Abby Reese ’25, Staff Writer

I have always noticed how, given the choice, people will usually choose what is familiar. Humans are creatures of habit, whether we like to admit it or not. What inspired me to write this article is this: Have you ever noticed how everyone in your class will sit in the same seat they sat in on the first day without question? Even if there is no seating chart, we always choose the same seat. With the freedom to choose any seat for the entire length of the course, it baffles me that even I will sit in the same spot. Another example being finding ourselves falling into the same after-work/school ritual that we try so hard to break out of. Even when you want to change your routine, it is hard to do so. When given the choice, we choose habit. 

But why?

Habit is more influential than we think. Our brains are constantly attempting to make less work for themselves; shortcuts if you will. The brain wants to save effort, and one of the easiest and most efficient ways to do so is by forming a habit. That is why these ritualistic and routinely habitual actions are so hard to break out of. I also believe, especially in the seating scenario mentioned above, that habits form from group mentality as well. Typically, everyone will sit in the same spot every class. I remember these habits forming even from the time I was in grade school. This is not always the case though. Perhaps, maybe someone is the outlier and always switches their seat whenever given the opportunity. There is nothing wrong with wanting to break the mold. However, going against group mentality and a “norm” takes particular mental strength. The familiarity of habit breeds endorphins, feeding pleasure every time it’s repeated. Your brain thanks you for using its shortcut. And, since our brains reward us for creating these mental shortcuts for ourselves, we often find it difficult to break habits and easy to repeat them; hence creating the habit loop pictured above.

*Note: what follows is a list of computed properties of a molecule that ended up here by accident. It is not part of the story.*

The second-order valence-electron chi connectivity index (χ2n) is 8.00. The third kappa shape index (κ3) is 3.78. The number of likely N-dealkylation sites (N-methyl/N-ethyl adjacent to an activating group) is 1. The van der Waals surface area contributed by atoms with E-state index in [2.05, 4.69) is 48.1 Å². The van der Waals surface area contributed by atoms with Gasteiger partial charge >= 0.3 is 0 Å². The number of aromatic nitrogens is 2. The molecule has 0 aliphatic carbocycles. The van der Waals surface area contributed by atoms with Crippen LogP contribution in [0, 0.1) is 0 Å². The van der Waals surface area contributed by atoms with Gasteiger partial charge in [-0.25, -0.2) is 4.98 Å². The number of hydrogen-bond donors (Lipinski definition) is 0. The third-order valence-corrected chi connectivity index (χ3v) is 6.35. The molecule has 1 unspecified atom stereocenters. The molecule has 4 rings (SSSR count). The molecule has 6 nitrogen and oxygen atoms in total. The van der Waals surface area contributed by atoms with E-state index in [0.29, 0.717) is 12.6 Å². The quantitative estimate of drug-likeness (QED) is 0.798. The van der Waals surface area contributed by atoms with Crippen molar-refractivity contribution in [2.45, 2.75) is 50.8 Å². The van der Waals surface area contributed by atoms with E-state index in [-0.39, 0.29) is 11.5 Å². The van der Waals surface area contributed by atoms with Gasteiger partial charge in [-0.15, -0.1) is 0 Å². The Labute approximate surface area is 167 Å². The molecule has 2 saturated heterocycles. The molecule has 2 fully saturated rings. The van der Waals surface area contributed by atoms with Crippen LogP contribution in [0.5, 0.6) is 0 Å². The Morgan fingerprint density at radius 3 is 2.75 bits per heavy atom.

See, habits grow into routines, which explains why some habits (especially bad ones) are so difficult to break. For example, let’s look at one of the most common bad habits: nail-biting. Even though it is classified as a “bad habit”, there are other things that trigger nail-biting. Rather than the brain wanting to form a shortcut, anxiety or boredom may trigger the habit. In fact, many habits (good and bad) form this way, explaining why they are so hard to break. Habits, sometimes, are distractions. To break the routine, try journaling or finding a healthier distraction such as reading or baking!

The habit-forming nature of humans is truly fascinating to observe every day. As for myself, I will continue to sit in the same spot every class. I like routine, but that does not mean I will not condemn those who choose change. If this sounds like you: you and your habit-less-ness truly impress me. 

Be that change!